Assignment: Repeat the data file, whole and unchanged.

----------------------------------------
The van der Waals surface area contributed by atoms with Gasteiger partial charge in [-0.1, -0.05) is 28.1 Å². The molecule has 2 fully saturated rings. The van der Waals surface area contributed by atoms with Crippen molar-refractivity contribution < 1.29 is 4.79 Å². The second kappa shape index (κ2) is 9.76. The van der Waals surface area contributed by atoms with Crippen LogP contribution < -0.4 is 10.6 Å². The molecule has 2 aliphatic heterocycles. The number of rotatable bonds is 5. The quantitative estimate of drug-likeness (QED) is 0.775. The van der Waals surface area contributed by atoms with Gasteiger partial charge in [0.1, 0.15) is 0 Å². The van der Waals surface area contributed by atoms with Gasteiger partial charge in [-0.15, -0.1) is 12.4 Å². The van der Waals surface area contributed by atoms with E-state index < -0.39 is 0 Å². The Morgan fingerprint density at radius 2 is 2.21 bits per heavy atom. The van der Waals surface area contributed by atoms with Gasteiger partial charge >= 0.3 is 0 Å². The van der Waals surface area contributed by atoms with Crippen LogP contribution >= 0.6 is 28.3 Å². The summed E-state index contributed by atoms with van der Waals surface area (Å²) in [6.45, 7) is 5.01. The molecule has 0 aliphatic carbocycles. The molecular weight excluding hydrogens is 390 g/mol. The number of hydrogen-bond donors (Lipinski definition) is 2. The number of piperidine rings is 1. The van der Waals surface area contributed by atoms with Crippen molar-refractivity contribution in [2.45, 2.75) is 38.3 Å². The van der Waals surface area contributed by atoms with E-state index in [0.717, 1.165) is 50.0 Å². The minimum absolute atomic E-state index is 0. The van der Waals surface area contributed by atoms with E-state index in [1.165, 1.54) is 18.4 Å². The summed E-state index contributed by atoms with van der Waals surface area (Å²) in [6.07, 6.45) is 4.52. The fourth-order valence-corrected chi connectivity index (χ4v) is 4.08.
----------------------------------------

The van der Waals surface area contributed by atoms with Gasteiger partial charge in [-0.1, -0.05) is 28.1 Å². The molecule has 2 fully saturated rings. The van der Waals surface area contributed by atoms with Crippen molar-refractivity contribution < 1.29 is 4.79 Å². The second kappa shape index (κ2) is 9.76. The van der Waals surface area contributed by atoms with Crippen LogP contribution < -0.4 is 10.6 Å². The molecule has 2 aliphatic heterocycles. The number of rotatable bonds is 5. The quantitative estimate of drug-likeness (QED) is 0.775. The van der Waals surface area contributed by atoms with Gasteiger partial charge in [0.1, 0.15) is 0 Å². The van der Waals surface area contributed by atoms with Gasteiger partial charge in [-0.15, -0.1) is 12.4 Å². The van der Waals surface area contributed by atoms with E-state index < -0.39 is 0 Å². The Morgan fingerprint density at radius 2 is 2.21 bits per heavy atom. The van der Waals surface area contributed by atoms with Gasteiger partial charge >= 0.3 is 0 Å². The van der Waals surface area contributed by atoms with Crippen LogP contribution >= 0.6 is 28.3 Å². The summed E-state index contributed by atoms with van der Waals surface area (Å²) in [6.45, 7) is 5.01. The molecule has 0 aliphatic carbocycles. The molecular weight excluding hydrogens is 390 g/mol. The number of hydrogen-bond donors (Lipinski definition) is 2. The number of piperidine rings is 1. The van der Waals surface area contributed by atoms with Crippen molar-refractivity contribution in [2.45, 2.75) is 38.3 Å². The van der Waals surface area contributed by atoms with E-state index in [0.717, 1.165) is 50.0 Å². The minimum absolute atomic E-state index is 0. The van der Waals surface area contributed by atoms with E-state index in [1.165, 1.54) is 18.4 Å². The summed E-state index contributed by atoms with van der Waals surface area (Å²) in [6.07, 6.45) is 4.52. The fourth-order valence-corrected chi connectivity index (χ4v) is 4.08.